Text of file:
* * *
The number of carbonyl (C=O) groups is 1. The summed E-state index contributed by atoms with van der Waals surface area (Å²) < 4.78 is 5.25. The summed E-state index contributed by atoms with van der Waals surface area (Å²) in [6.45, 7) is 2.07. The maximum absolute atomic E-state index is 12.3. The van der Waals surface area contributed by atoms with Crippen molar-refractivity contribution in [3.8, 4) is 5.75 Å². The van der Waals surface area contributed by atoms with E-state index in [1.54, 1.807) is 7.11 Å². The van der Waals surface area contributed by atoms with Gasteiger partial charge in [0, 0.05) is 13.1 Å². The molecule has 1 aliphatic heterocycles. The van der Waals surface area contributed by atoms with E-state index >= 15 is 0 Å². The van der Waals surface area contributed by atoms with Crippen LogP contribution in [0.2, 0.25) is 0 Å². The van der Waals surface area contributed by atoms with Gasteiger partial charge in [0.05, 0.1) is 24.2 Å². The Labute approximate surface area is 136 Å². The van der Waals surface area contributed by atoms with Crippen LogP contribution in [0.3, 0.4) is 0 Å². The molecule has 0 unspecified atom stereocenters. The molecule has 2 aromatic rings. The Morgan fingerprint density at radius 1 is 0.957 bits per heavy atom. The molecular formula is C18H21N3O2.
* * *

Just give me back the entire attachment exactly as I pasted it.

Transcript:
The number of carbonyl (C=O) groups is 1. The summed E-state index contributed by atoms with van der Waals surface area (Å²) < 4.78 is 5.25. The summed E-state index contributed by atoms with van der Waals surface area (Å²) in [6.45, 7) is 2.07. The maximum absolute atomic E-state index is 12.3. The van der Waals surface area contributed by atoms with Crippen molar-refractivity contribution in [3.8, 4) is 5.75 Å². The van der Waals surface area contributed by atoms with E-state index in [1.54, 1.807) is 7.11 Å². The van der Waals surface area contributed by atoms with Gasteiger partial charge in [0, 0.05) is 13.1 Å². The molecule has 1 aliphatic heterocycles. The van der Waals surface area contributed by atoms with E-state index >= 15 is 0 Å². The van der Waals surface area contributed by atoms with Crippen LogP contribution in [0.2, 0.25) is 0 Å². The van der Waals surface area contributed by atoms with Gasteiger partial charge in [0.05, 0.1) is 24.2 Å². The Labute approximate surface area is 136 Å². The van der Waals surface area contributed by atoms with Crippen LogP contribution in [0.3, 0.4) is 0 Å². The molecule has 0 unspecified atom stereocenters. The molecule has 2 aromatic rings. The Morgan fingerprint density at radius 1 is 0.957 bits per heavy atom. The molecular formula is C18H21N3O2.